Find Croatia’s undiscovered gem, before word gets out
With Croatia set to join European Union in 2013, now is the perfect time to explore the off-the-beaten track region of Slavonia and take advantage of its bargain prices, says Jonathan Payne.
Before prices rise, and before the word gets out about the generosity of the locals, its varied gastronomy and fascinating cultural heritage, Slavonia should be high on any travellers’ must-see list.
Croatia’s beautiful coastline and laid-back culture mean it has already got a wealth of dedicated fans. But while Dalmatia (with its stunning coastline) and Istria (with its Italianate castles and churches) have prospered from the tourism boom (and the prices have risen to this demand), the less well-known, rural region of Slavonia has been missed by many.
East of Croatia’s capital Zagreb and bordered by Hungary to the north, Serbia to the east and Bosnia and Herzegovina to the south, Slavonia has a historic feel. As you travel through it there are farmers tilling the fertile land, donkeys and goats grazing by the side of road and simple houses with backyards teeming with vines, vegetable plots and scampering chickens.
On arrival, it’s difficult to imagine life here changing for another 100 years, but given Croatia’s imminent addition to the EU – and with it possibilities of joining The euro -this relatively untouched and inexpensive region may soon see visitor numbers swell and prices rise.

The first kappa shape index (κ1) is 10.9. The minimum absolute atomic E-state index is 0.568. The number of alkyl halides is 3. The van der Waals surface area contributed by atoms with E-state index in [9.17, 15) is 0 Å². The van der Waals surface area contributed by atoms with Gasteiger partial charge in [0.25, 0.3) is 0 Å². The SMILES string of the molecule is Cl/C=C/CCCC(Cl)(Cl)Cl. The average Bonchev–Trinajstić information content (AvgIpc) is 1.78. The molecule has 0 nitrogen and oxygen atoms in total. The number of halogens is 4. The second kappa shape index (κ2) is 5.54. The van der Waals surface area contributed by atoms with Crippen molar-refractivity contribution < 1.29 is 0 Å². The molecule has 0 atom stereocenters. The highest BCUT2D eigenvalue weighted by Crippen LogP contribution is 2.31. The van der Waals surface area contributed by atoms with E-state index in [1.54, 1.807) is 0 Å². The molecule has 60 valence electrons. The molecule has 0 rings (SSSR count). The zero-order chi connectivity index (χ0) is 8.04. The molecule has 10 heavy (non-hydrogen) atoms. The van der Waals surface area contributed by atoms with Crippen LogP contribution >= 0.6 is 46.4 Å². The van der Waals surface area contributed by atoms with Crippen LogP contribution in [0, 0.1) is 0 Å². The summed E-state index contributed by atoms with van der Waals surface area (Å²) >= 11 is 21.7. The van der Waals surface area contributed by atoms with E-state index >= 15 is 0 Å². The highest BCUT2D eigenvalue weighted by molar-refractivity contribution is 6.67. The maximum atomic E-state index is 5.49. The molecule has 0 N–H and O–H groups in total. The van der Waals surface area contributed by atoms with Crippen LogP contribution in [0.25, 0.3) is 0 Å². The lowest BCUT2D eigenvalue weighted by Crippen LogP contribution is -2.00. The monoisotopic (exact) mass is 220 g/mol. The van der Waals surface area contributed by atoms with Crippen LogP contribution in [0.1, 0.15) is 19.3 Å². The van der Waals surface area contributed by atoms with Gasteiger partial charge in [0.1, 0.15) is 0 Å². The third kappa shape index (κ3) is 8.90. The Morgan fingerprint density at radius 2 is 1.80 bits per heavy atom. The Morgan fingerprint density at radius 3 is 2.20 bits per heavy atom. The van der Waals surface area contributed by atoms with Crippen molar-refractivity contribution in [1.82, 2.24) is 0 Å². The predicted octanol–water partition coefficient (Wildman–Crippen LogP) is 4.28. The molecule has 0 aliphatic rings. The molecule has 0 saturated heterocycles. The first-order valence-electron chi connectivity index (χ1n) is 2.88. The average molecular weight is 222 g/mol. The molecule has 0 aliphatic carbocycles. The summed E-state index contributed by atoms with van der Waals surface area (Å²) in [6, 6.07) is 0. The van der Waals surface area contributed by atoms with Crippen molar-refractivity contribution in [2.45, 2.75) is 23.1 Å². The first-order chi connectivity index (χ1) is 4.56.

Food, glorious food
Unsurprisingly, given its agricultural heritage, gastronomy plays a major role in Slavonian life. As I arrive in the region, I am overwhelmed by the variety of food and the diversity of dishes. The local cuisine mixes Balkan, Hungarian and Italian influences, with soups, succulent meats and pasta represented. Paprika is a key flavour, while cabbage, cottage cheese and freshwater fish (which is plentiful as the region is served by three major rivers) are also frequently served – all at a lower cost than the tourist centres on the coast.
Having sampled such local specialities, there is much to recommend including the flavoursome kulen (spicy smoked sausage), a warming fish paprikash (fish stew), hearty lepinjica (fried dough parcels) and tasty tačci (sweet pasta dish). The delicately-spiced saoma (minced pork wrapped in cabbage), meanwhile, was a personal favourite, which I admittedly have several helpings of during my time in Slavonia.
The local plum-infused liquor slivovitz, a type of rakia (brandy), is served after and (as I soon find to my great delight) also before meals, while other flavoured brandies include everything from honey and quince to sour cherry – not for the faint-hearted.
Slivovitz may be one popular local tipple, but the region is becoming increasingly known for its wine. The continental climate provides perfect conditions for viniculture and there are a number of options to explore.
We stop off at the Kutjevo winery and descend towards the small, dark and refreshingly cool cellars. The smell of fermenting grapes instantly hits me as I walk past the grape tramping area and into the cellars themselves for a pre-arranged wine-tasting. It’s difficult to believe that from this small cellar, with its rows of rows of black, wooden barrels (and a neighbouring room with several 5m-high (15ft) barrels), six million litres (1.3 million gallons) of the fresh and aromatic Graśevina (Welsh Riesling) white wine and refreshing dessert ice wines are produced each year. While the company’s white and red wines are fresh and velvety respectively, I am instantly taken by the refreshing and fruity dessert wine, with its crisp, elderflower overtones.